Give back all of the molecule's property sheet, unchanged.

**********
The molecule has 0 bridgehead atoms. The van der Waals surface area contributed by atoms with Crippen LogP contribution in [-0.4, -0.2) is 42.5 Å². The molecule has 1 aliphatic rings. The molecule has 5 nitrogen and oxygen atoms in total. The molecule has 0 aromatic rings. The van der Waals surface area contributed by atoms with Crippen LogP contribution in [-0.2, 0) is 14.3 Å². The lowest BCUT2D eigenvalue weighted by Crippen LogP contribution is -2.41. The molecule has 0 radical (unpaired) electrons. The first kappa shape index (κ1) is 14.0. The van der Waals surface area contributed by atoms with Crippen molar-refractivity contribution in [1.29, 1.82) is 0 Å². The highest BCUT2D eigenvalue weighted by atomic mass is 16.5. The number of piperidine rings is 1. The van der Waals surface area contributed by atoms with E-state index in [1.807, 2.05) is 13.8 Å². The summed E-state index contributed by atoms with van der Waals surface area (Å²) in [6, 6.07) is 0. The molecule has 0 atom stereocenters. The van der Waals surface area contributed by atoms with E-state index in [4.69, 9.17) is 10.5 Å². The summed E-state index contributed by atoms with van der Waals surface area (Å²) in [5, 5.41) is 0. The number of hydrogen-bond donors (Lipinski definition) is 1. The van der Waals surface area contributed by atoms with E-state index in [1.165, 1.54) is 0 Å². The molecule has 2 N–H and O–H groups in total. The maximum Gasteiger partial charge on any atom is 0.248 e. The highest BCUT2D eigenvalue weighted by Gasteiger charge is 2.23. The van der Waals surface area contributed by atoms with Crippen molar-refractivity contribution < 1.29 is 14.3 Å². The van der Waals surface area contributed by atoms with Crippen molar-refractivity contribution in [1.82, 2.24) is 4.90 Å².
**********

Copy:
The molecule has 0 bridgehead atoms. The van der Waals surface area contributed by atoms with Crippen LogP contribution in [-0.4, -0.2) is 42.5 Å². The molecule has 1 aliphatic rings. The molecule has 5 nitrogen and oxygen atoms in total. The molecule has 0 aromatic rings. The van der Waals surface area contributed by atoms with Crippen LogP contribution in [-0.2, 0) is 14.3 Å². The lowest BCUT2D eigenvalue weighted by Crippen LogP contribution is -2.41. The molecule has 0 radical (unpaired) electrons. The first kappa shape index (κ1) is 14.0. The van der Waals surface area contributed by atoms with Crippen molar-refractivity contribution in [1.29, 1.82) is 0 Å². The highest BCUT2D eigenvalue weighted by atomic mass is 16.5. The number of piperidine rings is 1. The van der Waals surface area contributed by atoms with E-state index in [1.807, 2.05) is 13.8 Å². The summed E-state index contributed by atoms with van der Waals surface area (Å²) in [6, 6.07) is 0. The molecule has 0 atom stereocenters. The van der Waals surface area contributed by atoms with E-state index in [4.69, 9.17) is 10.5 Å². The summed E-state index contributed by atoms with van der Waals surface area (Å²) in [5, 5.41) is 0. The number of hydrogen-bond donors (Lipinski definition) is 1. The van der Waals surface area contributed by atoms with E-state index in [1.165, 1.54) is 0 Å². The molecule has 2 N–H and O–H groups in total. The maximum Gasteiger partial charge on any atom is 0.248 e. The highest BCUT2D eigenvalue weighted by Gasteiger charge is 2.23. The van der Waals surface area contributed by atoms with Crippen molar-refractivity contribution < 1.29 is 14.3 Å². The van der Waals surface area contributed by atoms with Crippen molar-refractivity contribution in [1.82, 2.24) is 4.90 Å².